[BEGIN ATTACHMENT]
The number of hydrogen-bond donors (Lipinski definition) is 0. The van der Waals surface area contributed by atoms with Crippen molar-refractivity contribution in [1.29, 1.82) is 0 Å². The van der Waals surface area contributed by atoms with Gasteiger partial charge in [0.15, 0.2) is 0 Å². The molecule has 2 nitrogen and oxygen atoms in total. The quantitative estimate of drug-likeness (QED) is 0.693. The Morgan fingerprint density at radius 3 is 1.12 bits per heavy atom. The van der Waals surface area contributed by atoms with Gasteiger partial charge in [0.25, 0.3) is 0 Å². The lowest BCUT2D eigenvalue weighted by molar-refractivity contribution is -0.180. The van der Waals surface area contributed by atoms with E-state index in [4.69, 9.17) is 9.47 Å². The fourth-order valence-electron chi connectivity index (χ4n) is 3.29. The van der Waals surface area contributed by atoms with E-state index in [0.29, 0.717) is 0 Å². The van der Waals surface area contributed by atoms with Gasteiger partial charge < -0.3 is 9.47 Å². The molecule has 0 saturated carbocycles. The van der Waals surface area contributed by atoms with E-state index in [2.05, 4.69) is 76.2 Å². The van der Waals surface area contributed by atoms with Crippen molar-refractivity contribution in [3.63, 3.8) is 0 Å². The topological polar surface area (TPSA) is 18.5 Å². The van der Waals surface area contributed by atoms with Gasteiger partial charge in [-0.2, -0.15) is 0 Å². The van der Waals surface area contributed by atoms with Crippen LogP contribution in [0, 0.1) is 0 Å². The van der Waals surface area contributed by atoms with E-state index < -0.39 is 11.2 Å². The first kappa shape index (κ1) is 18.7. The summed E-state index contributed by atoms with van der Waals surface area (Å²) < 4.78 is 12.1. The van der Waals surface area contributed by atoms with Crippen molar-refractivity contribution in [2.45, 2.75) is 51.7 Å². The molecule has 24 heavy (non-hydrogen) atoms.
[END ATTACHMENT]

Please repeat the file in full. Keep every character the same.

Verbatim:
The number of hydrogen-bond donors (Lipinski definition) is 0. The van der Waals surface area contributed by atoms with Crippen molar-refractivity contribution in [1.29, 1.82) is 0 Å². The van der Waals surface area contributed by atoms with Gasteiger partial charge in [0.15, 0.2) is 0 Å². The molecule has 2 nitrogen and oxygen atoms in total. The quantitative estimate of drug-likeness (QED) is 0.693. The Morgan fingerprint density at radius 3 is 1.12 bits per heavy atom. The van der Waals surface area contributed by atoms with Gasteiger partial charge in [0.25, 0.3) is 0 Å². The lowest BCUT2D eigenvalue weighted by molar-refractivity contribution is -0.180. The van der Waals surface area contributed by atoms with E-state index in [4.69, 9.17) is 9.47 Å². The fourth-order valence-electron chi connectivity index (χ4n) is 3.29. The van der Waals surface area contributed by atoms with E-state index in [0.29, 0.717) is 0 Å². The van der Waals surface area contributed by atoms with Gasteiger partial charge < -0.3 is 9.47 Å². The molecule has 0 saturated carbocycles. The van der Waals surface area contributed by atoms with E-state index in [2.05, 4.69) is 76.2 Å². The van der Waals surface area contributed by atoms with Crippen molar-refractivity contribution in [3.63, 3.8) is 0 Å². The topological polar surface area (TPSA) is 18.5 Å². The van der Waals surface area contributed by atoms with Gasteiger partial charge in [-0.2, -0.15) is 0 Å². The van der Waals surface area contributed by atoms with Crippen LogP contribution in [0, 0.1) is 0 Å². The van der Waals surface area contributed by atoms with E-state index < -0.39 is 11.2 Å². The first kappa shape index (κ1) is 18.7. The summed E-state index contributed by atoms with van der Waals surface area (Å²) < 4.78 is 12.1. The van der Waals surface area contributed by atoms with Crippen molar-refractivity contribution in [2.45, 2.75) is 51.7 Å². The molecule has 24 heavy (non-hydrogen) atoms.